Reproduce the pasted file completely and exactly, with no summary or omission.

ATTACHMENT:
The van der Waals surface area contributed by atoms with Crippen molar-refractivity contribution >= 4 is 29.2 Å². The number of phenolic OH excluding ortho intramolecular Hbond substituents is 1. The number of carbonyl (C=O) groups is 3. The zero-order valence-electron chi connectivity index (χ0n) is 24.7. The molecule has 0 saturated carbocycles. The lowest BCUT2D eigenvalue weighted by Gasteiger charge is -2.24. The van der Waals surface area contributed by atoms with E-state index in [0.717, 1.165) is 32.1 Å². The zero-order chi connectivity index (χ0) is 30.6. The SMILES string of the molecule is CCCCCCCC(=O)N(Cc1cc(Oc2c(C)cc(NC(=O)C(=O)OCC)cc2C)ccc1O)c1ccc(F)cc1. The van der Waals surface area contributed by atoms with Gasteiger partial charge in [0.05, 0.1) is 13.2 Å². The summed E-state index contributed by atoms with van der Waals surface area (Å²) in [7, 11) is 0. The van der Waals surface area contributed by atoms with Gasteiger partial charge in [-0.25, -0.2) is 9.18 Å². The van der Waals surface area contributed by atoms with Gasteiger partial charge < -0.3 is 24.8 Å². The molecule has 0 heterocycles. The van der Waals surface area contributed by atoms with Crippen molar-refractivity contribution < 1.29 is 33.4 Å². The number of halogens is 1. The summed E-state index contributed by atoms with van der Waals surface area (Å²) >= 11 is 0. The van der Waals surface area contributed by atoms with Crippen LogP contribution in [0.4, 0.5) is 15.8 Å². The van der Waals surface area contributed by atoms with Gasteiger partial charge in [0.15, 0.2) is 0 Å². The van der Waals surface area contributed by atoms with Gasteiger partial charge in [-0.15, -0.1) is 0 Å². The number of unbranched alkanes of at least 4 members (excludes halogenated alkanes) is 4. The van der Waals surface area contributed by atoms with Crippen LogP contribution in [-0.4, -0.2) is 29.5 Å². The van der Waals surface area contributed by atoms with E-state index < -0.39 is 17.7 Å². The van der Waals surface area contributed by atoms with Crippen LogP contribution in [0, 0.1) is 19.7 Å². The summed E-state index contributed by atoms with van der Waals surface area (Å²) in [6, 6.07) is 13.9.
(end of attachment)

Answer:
The van der Waals surface area contributed by atoms with Crippen molar-refractivity contribution >= 4 is 29.2 Å². The number of phenolic OH excluding ortho intramolecular Hbond substituents is 1. The number of carbonyl (C=O) groups is 3. The zero-order valence-electron chi connectivity index (χ0n) is 24.7. The molecule has 0 saturated carbocycles. The lowest BCUT2D eigenvalue weighted by Gasteiger charge is -2.24. The van der Waals surface area contributed by atoms with E-state index in [0.717, 1.165) is 32.1 Å². The zero-order chi connectivity index (χ0) is 30.6. The SMILES string of the molecule is CCCCCCCC(=O)N(Cc1cc(Oc2c(C)cc(NC(=O)C(=O)OCC)cc2C)ccc1O)c1ccc(F)cc1. The van der Waals surface area contributed by atoms with Gasteiger partial charge in [0.05, 0.1) is 13.2 Å². The summed E-state index contributed by atoms with van der Waals surface area (Å²) in [7, 11) is 0. The van der Waals surface area contributed by atoms with Gasteiger partial charge in [-0.25, -0.2) is 9.18 Å². The van der Waals surface area contributed by atoms with Gasteiger partial charge < -0.3 is 24.8 Å². The molecule has 0 heterocycles. The van der Waals surface area contributed by atoms with Crippen molar-refractivity contribution < 1.29 is 33.4 Å². The number of halogens is 1. The summed E-state index contributed by atoms with van der Waals surface area (Å²) >= 11 is 0. The van der Waals surface area contributed by atoms with Crippen LogP contribution in [0.4, 0.5) is 15.8 Å². The van der Waals surface area contributed by atoms with Gasteiger partial charge in [0.15, 0.2) is 0 Å². The van der Waals surface area contributed by atoms with Gasteiger partial charge in [-0.15, -0.1) is 0 Å². The number of unbranched alkanes of at least 4 members (excludes halogenated alkanes) is 4. The van der Waals surface area contributed by atoms with Crippen LogP contribution in [-0.4, -0.2) is 29.5 Å². The van der Waals surface area contributed by atoms with E-state index < -0.39 is 17.7 Å². The van der Waals surface area contributed by atoms with Crippen LogP contribution in [0, 0.1) is 19.7 Å². The summed E-state index contributed by atoms with van der Waals surface area (Å²) in [6, 6.07) is 13.9.